Born December 2nd, 1997
I was 19 when I discovered I was pregnant and 20 when my first daughter was born. It was a straight forward pregnancy, although when I went 2 weeks past the baby’s due date I was induced and had my waters broken. Several painful hours later my daughter was born.
I had seen plenty of newborns before but I immediately thought my daughter looked very different. Her face looked so puffed and swollen and her eyes were like tiny slits. Not that it mattered one bit, or made an ounce of difference to the love I felt for her. It did however set my mind a little on the verge of unease. The first night in the hospital with her was horrific, while other babies slept and fed and cried a little my baby screamed and screamed until she was choking on her saliva, then she’d go limp and be asleep but only for 10 or 15 minutes at a time. I was SURE she wasn’t like the other babies. I cried and at one point begged for a midwife to stay with me but they were all too busy. I felt absolutely helpless. She wouldn’t feed properly, she kept choking on excess saliva and had almost foamy bubbles coming from her mouth, she was also strangely jittery and her jaw would often quiver. I was also very concerned at her heart rate, sometimes her colouring would be almost a bluish purple. I was a first time mum and knew nothing about babies but I just knew this wasn’t how she should be.
Doctors and nurses told me she was fine though, a healthy baby. They conceded that her heart rate was quite fast but explained that was common in newborns, as was having some mucus in their throat etc. So I took her home thinking I was just a terrible Mum because I couldn’t stop my baby crying like the other mums had been able to, nothing worked. I was paranoid as she slept and I couldn’t bring myself to sleep at the same time as her as I was terrified she’d start looking that strange colour or choking on her saliva.
When she was 6 days old I laid her in her moses basket near the xmas tree so she could see the lights and I answered the door to the midwife. The midwife sat beside me on the sofa and I started to let out some of my nagging doubts again about my daughters health, she turned to look into my daughters crib and that’s when it happened. Paige went into heart failure, I think at that moment in time the bottom just fell out of my world. I have such sketchy memories of what happened next. I know we rushed her straight to the doctors surgery just 2 streets away where all the doctors flew out of their consulting rooms and my doctor who was lovely began some sort of resuscitation procedure while the other doctors looked on in horrified silence. Next I was at hospital in Salisbury being told it was a suspected hole in the heart that had caused this and we were rushed to the cardiology dept at Southampton Hospital.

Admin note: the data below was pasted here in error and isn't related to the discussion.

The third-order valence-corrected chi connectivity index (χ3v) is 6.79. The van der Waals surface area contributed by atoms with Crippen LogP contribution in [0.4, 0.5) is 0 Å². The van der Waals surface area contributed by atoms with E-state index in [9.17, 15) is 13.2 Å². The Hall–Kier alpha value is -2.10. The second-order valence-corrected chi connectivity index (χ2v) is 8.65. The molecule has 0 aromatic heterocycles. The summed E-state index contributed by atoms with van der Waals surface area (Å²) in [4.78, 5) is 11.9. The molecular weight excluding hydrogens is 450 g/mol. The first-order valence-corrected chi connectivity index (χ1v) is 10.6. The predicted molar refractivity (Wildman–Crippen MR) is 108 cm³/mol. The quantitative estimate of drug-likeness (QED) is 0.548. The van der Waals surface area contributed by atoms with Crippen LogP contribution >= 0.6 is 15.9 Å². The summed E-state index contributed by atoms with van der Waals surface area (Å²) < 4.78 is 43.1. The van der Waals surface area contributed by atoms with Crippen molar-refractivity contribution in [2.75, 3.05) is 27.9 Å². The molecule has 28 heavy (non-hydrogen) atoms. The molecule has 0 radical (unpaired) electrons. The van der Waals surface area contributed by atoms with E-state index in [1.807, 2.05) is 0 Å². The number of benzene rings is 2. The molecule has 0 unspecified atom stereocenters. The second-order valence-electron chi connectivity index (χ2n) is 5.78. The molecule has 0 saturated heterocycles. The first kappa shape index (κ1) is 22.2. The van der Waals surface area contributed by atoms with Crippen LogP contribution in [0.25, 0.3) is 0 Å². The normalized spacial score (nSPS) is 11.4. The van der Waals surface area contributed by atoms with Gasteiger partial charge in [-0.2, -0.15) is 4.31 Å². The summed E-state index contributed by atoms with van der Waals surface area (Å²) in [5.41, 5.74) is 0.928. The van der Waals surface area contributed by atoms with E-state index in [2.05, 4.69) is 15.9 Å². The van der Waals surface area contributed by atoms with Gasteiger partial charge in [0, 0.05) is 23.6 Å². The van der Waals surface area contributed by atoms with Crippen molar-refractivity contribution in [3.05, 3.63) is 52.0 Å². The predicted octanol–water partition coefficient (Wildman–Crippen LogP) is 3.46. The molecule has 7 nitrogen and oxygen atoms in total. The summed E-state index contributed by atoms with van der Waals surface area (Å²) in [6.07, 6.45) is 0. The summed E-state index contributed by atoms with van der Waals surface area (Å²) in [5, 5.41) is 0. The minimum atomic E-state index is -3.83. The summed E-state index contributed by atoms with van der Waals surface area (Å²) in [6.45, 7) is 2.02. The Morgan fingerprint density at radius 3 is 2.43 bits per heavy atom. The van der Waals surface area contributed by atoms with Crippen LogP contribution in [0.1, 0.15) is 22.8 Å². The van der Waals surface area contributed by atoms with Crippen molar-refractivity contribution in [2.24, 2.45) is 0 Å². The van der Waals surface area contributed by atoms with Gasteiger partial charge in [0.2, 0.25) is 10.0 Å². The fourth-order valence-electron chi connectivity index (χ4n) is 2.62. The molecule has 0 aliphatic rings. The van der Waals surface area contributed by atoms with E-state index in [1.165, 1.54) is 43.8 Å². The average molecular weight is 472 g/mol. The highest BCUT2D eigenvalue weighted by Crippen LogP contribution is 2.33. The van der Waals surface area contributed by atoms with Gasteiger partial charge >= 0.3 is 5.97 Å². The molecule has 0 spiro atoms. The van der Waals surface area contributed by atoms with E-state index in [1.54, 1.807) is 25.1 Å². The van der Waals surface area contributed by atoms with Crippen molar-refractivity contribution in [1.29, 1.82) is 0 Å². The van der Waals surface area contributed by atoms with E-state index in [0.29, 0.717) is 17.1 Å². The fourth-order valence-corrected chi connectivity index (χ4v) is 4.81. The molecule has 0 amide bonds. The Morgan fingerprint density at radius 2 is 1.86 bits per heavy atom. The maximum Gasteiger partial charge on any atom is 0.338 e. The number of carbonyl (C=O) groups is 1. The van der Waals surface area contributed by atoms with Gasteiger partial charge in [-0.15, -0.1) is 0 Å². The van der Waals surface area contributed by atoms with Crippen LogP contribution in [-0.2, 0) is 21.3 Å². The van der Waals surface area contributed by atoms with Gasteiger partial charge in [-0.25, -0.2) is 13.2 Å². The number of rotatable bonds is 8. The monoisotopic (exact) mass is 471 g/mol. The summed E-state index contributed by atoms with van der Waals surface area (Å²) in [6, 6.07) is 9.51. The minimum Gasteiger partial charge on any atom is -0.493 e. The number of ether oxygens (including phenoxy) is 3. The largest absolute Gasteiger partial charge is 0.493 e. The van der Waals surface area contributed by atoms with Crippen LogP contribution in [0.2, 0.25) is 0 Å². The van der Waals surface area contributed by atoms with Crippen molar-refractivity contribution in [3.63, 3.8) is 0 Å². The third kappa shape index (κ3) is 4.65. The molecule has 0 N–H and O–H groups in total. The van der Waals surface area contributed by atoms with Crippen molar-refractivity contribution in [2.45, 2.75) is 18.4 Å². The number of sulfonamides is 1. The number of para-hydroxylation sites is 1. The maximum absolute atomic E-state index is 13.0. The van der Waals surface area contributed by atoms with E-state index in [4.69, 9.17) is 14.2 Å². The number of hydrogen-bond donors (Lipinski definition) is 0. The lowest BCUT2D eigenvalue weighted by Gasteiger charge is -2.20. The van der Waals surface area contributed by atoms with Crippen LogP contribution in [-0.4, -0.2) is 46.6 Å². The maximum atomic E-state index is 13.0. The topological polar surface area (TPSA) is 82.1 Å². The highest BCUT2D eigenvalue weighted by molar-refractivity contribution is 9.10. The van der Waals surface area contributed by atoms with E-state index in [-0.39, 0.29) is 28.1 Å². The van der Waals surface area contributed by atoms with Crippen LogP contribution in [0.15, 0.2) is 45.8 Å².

Several hours later we were called into a small room with some doctors with very grave faces. People poured cups of tea and I heard they’d consulted with Great Ormond Street and it was a confirmed vein of Galen malformation. Then I heard added to that my daughter had extensive global brain damage and finally that she would not survive. It was so surreal I can’t remember looking anyone in the eye, I do remember thinking nothing else life could ever do to me would ever or could ever hurt this much again. I took very little interest in what anyone said which maybe is why my memory isn’t so good, all I wanted to be was with my baby.
The next day I remember staring out of the hospital window at some snowflakes that had just started falling as her christening was performed by her cot side. Paige was then being tube fed and had been put in an oxygen head box and wired up to various monitors. Some nights I slept in a parents room, some in the soft play area in the playroom on the ward, and some just in the chair by her cot. I will say that the nurses there were some of the nicest people that I have ever met. A few times as Paige’s stats dropped and things happened it looked like her body was giving up, but whenever I then held her, her stats would start to improve (not uncommon I was told) and people would relax a little again. She had been put on medication to control the heart failure and a couple of weeks passed. Paige continued to lose weight and I bought smaller and smaller baby grows from the hospital shop. She was being tube fed but had terrible reflux and often the mix would fly back up the tube. She shrank so much due to most of her baby weight just turning out to have been fluid. Explains why I thought she looked so very puffed up and swollen at birth. She went from 8lb 2 to at one point to just 4lb I can’t ever look at her newborn photographs I had of her because they now make me think I should have yelled harder that she wasn’t normal, I should have done more, and maybe the VGM could have been detected before she went into heart failure.